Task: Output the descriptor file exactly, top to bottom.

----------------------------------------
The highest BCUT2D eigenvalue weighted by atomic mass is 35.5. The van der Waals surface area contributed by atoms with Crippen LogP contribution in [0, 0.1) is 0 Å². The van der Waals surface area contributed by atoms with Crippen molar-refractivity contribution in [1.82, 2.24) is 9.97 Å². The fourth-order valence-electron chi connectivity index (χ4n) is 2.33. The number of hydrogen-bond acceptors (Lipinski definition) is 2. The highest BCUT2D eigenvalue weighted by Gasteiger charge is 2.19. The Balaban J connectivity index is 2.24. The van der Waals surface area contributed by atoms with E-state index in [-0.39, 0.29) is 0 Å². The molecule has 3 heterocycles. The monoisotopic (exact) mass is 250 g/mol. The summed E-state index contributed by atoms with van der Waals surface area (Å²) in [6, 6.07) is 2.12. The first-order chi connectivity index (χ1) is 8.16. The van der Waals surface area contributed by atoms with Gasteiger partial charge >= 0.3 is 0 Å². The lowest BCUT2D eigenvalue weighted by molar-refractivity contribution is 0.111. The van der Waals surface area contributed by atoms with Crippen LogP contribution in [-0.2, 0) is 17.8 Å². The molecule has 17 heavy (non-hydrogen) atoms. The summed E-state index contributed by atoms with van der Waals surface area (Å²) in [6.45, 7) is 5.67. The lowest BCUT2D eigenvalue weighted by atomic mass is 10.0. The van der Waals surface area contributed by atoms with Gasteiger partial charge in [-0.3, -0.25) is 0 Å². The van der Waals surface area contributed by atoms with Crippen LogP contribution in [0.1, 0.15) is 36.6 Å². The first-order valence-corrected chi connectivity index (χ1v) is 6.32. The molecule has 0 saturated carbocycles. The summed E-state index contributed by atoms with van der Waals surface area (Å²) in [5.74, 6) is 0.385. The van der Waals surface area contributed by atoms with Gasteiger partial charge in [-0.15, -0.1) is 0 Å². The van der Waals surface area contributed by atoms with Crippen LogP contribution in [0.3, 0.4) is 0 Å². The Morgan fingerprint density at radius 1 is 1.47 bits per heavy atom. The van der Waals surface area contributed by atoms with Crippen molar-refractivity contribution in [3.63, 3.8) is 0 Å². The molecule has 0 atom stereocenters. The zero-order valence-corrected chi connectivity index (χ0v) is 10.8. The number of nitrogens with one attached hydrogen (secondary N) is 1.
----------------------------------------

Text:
The highest BCUT2D eigenvalue weighted by atomic mass is 35.5. The van der Waals surface area contributed by atoms with Crippen LogP contribution in [0, 0.1) is 0 Å². The van der Waals surface area contributed by atoms with Crippen molar-refractivity contribution in [1.82, 2.24) is 9.97 Å². The fourth-order valence-electron chi connectivity index (χ4n) is 2.33. The number of hydrogen-bond acceptors (Lipinski definition) is 2. The highest BCUT2D eigenvalue weighted by Gasteiger charge is 2.19. The Balaban J connectivity index is 2.24. The van der Waals surface area contributed by atoms with E-state index in [-0.39, 0.29) is 0 Å². The molecule has 3 heterocycles. The monoisotopic (exact) mass is 250 g/mol. The summed E-state index contributed by atoms with van der Waals surface area (Å²) in [6, 6.07) is 2.12. The first-order chi connectivity index (χ1) is 8.16. The van der Waals surface area contributed by atoms with Gasteiger partial charge >= 0.3 is 0 Å². The lowest BCUT2D eigenvalue weighted by molar-refractivity contribution is 0.111. The van der Waals surface area contributed by atoms with Crippen LogP contribution in [-0.2, 0) is 17.8 Å². The molecule has 17 heavy (non-hydrogen) atoms. The summed E-state index contributed by atoms with van der Waals surface area (Å²) in [6.45, 7) is 5.67. The lowest BCUT2D eigenvalue weighted by atomic mass is 10.0. The van der Waals surface area contributed by atoms with Gasteiger partial charge in [-0.3, -0.25) is 0 Å². The van der Waals surface area contributed by atoms with Crippen LogP contribution in [0.1, 0.15) is 36.6 Å². The first-order valence-corrected chi connectivity index (χ1v) is 6.32. The molecule has 0 saturated carbocycles. The summed E-state index contributed by atoms with van der Waals surface area (Å²) in [5.74, 6) is 0.385. The van der Waals surface area contributed by atoms with Gasteiger partial charge in [-0.15, -0.1) is 0 Å². The van der Waals surface area contributed by atoms with Crippen LogP contribution in [0.3, 0.4) is 0 Å². The Morgan fingerprint density at radius 1 is 1.47 bits per heavy atom. The van der Waals surface area contributed by atoms with Crippen molar-refractivity contribution in [3.63, 3.8) is 0 Å². The molecule has 0 atom stereocenters. The zero-order valence-corrected chi connectivity index (χ0v) is 10.8. The number of nitrogens with one attached hydrogen (secondary N) is 1.